A cup of coffee, especially in the morning or late evening, is a darling for many people. It helps boost their energy and keep them alert.
However, for some people, the mere thought of a steaming cup of java can trigger a familiar physiological response—a trip to the bathroom. This can be quite disturbing if you are busy or out of the house.
But what exactly causes this gastrointestinal urgency? And does it happen to everyone?
Well, when it comes to coffee’s bathroom effect, science hasn’t found the exact elements in coffee that trigger your urge to poop. However, elements like acidity, caffeine, and exorphins, among others, together play a major role.
So, so how does it happen?
How Does Coffee Affect Your Colon?
Coffee contains various compounds, including caffeine, that can stimulate the muscles in the gastrointestinal tract. When consumed, caffeine promotes the release of hormones such as gastrin and cholecystokinin. These hormones, in return, stimulate the colon and increase intestinal contractions.
The contractions help propel stool through the digestive system, leading to an increased urge to have a bowel movement.
Usually, caffeine alone doesn’t have these effects (as seen with energy drinks). But combined with other compounds in coffee, most people will experience the urge. In fact, even decaf coffee also has the same effect, although not as strong.
This means that while caffeine is a culprit, it’s not the only one. Other compounds in your coffee increase the urge.
Does Coffee Make Everyone Poop?
The simple answer is a big No! While coffee has a reputation for its potential laxative effect, it is important to note that not everyone experiences this phenomenon. The response to coffee consumption varies among individuals, and some people may not have a noticeable bowel movement after enjoying a cup.
Studies show that around 29% of people who take coffee experience this pooping urge. This means that the rest, 71%, don’t. Also, of the 29%, 63% of them are women.
Why Coffee Causes you to Poop
1. Health Conditions and Hormones
Individuals with pre-existing gastrointestinal conditions, such as irritable bowel syndrome (IBS), may be more susceptible to the laxative effects of coffee. This means that they will experience stronger effects than other people.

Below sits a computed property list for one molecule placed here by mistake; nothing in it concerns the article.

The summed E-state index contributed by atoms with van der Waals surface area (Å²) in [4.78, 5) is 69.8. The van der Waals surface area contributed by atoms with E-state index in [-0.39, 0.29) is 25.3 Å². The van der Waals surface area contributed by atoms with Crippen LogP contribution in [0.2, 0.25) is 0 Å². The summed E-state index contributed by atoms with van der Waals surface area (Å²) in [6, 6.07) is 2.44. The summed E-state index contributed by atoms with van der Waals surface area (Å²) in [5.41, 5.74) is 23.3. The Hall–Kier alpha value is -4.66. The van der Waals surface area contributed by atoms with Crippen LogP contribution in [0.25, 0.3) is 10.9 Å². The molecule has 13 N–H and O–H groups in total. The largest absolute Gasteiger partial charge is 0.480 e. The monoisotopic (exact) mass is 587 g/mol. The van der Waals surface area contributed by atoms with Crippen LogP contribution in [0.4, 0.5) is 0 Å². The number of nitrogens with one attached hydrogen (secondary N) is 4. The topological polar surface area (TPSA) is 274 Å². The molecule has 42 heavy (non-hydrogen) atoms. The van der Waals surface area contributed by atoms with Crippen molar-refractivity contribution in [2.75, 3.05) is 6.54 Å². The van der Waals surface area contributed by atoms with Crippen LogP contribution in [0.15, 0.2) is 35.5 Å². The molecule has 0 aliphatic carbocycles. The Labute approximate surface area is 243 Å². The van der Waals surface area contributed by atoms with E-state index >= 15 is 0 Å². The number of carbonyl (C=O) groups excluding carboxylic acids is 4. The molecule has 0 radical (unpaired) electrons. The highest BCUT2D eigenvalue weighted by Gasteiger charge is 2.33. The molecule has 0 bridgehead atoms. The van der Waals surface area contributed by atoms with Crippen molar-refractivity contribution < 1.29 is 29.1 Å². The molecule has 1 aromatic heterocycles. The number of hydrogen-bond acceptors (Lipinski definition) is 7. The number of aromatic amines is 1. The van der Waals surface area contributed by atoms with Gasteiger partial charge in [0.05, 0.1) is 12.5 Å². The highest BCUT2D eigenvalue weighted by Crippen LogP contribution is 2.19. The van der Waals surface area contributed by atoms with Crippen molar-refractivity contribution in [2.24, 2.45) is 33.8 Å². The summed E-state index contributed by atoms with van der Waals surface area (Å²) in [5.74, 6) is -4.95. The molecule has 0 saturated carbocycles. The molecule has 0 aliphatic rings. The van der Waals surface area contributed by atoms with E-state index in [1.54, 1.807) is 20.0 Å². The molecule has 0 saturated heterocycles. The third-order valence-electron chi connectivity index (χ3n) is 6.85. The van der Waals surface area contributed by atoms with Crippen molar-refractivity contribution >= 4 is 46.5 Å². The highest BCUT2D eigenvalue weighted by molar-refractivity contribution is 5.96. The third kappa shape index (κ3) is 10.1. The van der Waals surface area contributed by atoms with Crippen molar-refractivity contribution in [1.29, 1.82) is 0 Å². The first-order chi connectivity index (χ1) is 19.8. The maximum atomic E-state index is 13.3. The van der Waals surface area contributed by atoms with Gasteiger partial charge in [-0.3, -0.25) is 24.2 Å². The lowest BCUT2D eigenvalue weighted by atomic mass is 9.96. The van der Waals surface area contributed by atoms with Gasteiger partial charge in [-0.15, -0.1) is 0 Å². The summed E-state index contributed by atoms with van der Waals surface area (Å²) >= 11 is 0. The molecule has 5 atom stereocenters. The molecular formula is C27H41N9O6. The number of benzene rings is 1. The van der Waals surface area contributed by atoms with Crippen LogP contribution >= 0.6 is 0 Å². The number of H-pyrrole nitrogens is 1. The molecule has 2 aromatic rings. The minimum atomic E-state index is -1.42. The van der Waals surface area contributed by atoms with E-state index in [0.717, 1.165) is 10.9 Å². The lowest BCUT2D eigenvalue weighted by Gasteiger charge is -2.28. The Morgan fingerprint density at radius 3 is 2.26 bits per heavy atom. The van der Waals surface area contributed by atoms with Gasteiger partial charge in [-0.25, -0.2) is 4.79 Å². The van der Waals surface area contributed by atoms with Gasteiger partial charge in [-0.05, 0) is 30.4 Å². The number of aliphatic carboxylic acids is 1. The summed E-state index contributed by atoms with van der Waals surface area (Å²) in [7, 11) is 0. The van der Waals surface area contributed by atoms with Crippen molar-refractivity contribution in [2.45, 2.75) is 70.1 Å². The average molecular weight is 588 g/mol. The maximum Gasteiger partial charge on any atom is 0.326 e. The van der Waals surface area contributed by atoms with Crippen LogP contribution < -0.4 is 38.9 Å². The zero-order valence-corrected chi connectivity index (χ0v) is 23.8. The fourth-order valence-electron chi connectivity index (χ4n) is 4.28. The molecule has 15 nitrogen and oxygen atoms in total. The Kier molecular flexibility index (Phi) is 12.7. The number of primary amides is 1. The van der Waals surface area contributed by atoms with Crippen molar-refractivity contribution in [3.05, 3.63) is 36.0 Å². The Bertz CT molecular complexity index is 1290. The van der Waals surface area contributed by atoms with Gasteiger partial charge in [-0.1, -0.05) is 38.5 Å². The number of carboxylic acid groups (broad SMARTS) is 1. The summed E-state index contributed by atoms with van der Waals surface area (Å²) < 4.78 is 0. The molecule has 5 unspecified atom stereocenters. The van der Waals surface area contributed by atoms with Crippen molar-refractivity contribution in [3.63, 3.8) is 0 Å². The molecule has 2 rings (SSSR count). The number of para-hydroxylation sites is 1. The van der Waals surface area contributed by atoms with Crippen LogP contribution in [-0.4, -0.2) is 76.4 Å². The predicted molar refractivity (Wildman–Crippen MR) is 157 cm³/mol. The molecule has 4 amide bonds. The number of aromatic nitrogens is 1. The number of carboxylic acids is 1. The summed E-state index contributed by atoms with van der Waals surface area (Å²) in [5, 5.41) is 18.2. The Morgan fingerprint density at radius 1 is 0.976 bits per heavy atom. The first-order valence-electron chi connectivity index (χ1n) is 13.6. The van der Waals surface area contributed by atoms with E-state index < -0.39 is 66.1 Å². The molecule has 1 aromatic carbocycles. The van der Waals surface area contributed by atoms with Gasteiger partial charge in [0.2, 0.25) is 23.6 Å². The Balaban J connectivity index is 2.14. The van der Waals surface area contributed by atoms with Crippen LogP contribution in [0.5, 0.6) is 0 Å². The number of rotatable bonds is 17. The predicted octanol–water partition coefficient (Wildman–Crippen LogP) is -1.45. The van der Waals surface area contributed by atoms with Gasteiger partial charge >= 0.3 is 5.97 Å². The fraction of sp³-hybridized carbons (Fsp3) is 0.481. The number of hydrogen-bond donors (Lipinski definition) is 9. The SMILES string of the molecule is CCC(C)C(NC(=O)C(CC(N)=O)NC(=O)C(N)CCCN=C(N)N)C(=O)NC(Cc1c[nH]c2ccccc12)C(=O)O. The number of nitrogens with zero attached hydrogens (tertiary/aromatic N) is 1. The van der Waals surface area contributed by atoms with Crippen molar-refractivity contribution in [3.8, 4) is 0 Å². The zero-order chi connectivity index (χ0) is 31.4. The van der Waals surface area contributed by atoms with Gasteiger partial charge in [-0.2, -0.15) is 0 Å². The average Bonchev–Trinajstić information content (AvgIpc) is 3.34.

Additionally, hormones can play a role in gastrointestinal motility. Research suggests that coffee can stimulate the release of hormones like motilin, which increases bowel contractions and promotes bowel movements.
2. Too much Acidity
The acidity of coffee can influence the digestive process. Acidic compounds in coffee, such as chlorogenic acid, may increase gastric acid secretion, triggering a response in the intestines.
The increased acidity can stimulate the gastrointestinal tract, resulting in a laxative effect. Also, too much acid in your stomach might hinder proper digestion. And when food is not broken down well, it might lead to diarrhea, thus the restroom rush effect.
3. Adding Milk or Creamer
Adding milk or creamer to coffee might affect its impact on bowel movements. For instance, lactose intolerance or sensitivity to dairy products can lead to gastrointestinal discomfort, flatulence, bloating, or even diarrhea. As such, you might mistake this as a coffee-induced effect, while in actual sense it’s the effect of lactose.
So, if you notice persistent trips to the bathroom after every cup of a creamy coffee, lactose might be to blame. In fact, research shows that around 65% of people experience difficulties when it comes to digesting lactose.